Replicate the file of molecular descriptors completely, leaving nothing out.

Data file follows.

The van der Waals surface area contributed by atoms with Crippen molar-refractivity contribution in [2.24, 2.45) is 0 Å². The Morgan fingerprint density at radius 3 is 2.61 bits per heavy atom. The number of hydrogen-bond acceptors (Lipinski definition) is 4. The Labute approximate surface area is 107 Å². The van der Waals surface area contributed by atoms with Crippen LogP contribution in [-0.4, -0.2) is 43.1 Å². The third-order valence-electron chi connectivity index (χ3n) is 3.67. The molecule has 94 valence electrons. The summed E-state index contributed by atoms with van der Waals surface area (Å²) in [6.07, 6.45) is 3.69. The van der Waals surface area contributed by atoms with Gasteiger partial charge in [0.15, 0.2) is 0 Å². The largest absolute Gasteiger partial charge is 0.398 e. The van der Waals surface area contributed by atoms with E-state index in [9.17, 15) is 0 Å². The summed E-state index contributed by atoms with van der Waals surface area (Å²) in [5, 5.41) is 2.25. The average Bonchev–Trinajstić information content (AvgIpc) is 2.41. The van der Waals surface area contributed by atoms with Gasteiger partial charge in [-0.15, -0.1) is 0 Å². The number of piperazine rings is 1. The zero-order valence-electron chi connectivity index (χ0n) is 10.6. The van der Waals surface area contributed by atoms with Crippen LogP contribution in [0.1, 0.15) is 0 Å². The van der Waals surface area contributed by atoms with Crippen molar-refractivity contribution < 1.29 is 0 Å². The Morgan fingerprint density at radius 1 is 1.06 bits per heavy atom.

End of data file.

The van der Waals surface area contributed by atoms with Crippen molar-refractivity contribution in [2.24, 2.45) is 0 Å². The Morgan fingerprint density at radius 3 is 2.61 bits per heavy atom. The number of hydrogen-bond acceptors (Lipinski definition) is 4. The Labute approximate surface area is 107 Å². The van der Waals surface area contributed by atoms with Crippen LogP contribution in [-0.4, -0.2) is 43.1 Å². The third-order valence-electron chi connectivity index (χ3n) is 3.67. The molecule has 94 valence electrons. The summed E-state index contributed by atoms with van der Waals surface area (Å²) in [6.07, 6.45) is 3.69. The van der Waals surface area contributed by atoms with Gasteiger partial charge in [0.15, 0.2) is 0 Å². The largest absolute Gasteiger partial charge is 0.398 e. The van der Waals surface area contributed by atoms with E-state index in [9.17, 15) is 0 Å². The summed E-state index contributed by atoms with van der Waals surface area (Å²) in [5, 5.41) is 2.25. The average Bonchev–Trinajstić information content (AvgIpc) is 2.41. The van der Waals surface area contributed by atoms with Gasteiger partial charge in [-0.15, -0.1) is 0 Å². The number of piperazine rings is 1. The zero-order valence-electron chi connectivity index (χ0n) is 10.6. The van der Waals surface area contributed by atoms with Crippen LogP contribution in [0.1, 0.15) is 0 Å². The van der Waals surface area contributed by atoms with Crippen molar-refractivity contribution < 1.29 is 0 Å². The Morgan fingerprint density at radius 1 is 1.06 bits per heavy atom.